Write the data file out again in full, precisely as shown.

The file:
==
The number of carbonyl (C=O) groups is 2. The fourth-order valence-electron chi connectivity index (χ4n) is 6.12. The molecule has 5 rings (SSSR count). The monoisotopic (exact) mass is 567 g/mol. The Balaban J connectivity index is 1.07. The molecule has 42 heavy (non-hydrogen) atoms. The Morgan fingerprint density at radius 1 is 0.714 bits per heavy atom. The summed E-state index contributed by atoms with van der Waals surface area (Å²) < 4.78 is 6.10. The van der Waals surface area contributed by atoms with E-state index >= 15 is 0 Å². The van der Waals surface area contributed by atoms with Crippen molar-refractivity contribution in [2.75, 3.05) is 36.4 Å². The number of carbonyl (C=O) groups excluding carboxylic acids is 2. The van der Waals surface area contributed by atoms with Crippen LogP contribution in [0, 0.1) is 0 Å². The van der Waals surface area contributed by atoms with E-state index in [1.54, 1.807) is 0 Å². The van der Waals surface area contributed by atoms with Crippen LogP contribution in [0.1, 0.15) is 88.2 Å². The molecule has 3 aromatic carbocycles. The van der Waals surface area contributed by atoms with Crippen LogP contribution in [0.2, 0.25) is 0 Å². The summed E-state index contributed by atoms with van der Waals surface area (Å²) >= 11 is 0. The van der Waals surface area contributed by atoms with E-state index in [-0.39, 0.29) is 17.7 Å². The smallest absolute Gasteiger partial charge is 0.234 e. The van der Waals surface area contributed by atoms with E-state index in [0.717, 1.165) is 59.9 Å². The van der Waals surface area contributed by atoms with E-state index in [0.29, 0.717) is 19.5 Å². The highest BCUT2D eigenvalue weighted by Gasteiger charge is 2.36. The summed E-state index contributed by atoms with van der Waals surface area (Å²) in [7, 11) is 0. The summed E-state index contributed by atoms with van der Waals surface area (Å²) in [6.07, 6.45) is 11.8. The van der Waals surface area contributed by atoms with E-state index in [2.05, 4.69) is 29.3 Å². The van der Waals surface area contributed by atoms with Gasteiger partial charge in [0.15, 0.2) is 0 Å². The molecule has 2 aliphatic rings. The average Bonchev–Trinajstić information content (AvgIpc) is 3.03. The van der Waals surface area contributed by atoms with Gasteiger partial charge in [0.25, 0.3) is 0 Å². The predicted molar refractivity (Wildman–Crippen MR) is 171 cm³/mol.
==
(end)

The number of carbonyl (C=O) groups is 2. The fourth-order valence-electron chi connectivity index (χ4n) is 6.12. The molecule has 5 rings (SSSR count). The monoisotopic (exact) mass is 567 g/mol. The Balaban J connectivity index is 1.07. The molecule has 42 heavy (non-hydrogen) atoms. The Morgan fingerprint density at radius 1 is 0.714 bits per heavy atom. The summed E-state index contributed by atoms with van der Waals surface area (Å²) < 4.78 is 6.10. The van der Waals surface area contributed by atoms with E-state index >= 15 is 0 Å². The van der Waals surface area contributed by atoms with Crippen molar-refractivity contribution in [2.75, 3.05) is 36.4 Å². The number of carbonyl (C=O) groups excluding carboxylic acids is 2. The van der Waals surface area contributed by atoms with Crippen LogP contribution in [0, 0.1) is 0 Å². The van der Waals surface area contributed by atoms with E-state index in [1.54, 1.807) is 0 Å². The van der Waals surface area contributed by atoms with Crippen LogP contribution in [0.1, 0.15) is 88.2 Å². The molecule has 3 aromatic carbocycles. The van der Waals surface area contributed by atoms with Crippen LogP contribution in [0.2, 0.25) is 0 Å². The summed E-state index contributed by atoms with van der Waals surface area (Å²) >= 11 is 0. The van der Waals surface area contributed by atoms with E-state index in [-0.39, 0.29) is 17.7 Å². The smallest absolute Gasteiger partial charge is 0.234 e. The van der Waals surface area contributed by atoms with E-state index in [0.717, 1.165) is 59.9 Å². The van der Waals surface area contributed by atoms with E-state index in [0.29, 0.717) is 19.5 Å². The highest BCUT2D eigenvalue weighted by Gasteiger charge is 2.36. The summed E-state index contributed by atoms with van der Waals surface area (Å²) in [7, 11) is 0. The summed E-state index contributed by atoms with van der Waals surface area (Å²) in [6.07, 6.45) is 11.8. The van der Waals surface area contributed by atoms with E-state index in [2.05, 4.69) is 29.3 Å². The van der Waals surface area contributed by atoms with Gasteiger partial charge in [0.15, 0.2) is 0 Å². The molecule has 2 aliphatic rings. The average Bonchev–Trinajstić information content (AvgIpc) is 3.03. The van der Waals surface area contributed by atoms with Gasteiger partial charge in [0.25, 0.3) is 0 Å². The predicted molar refractivity (Wildman–Crippen MR) is 171 cm³/mol.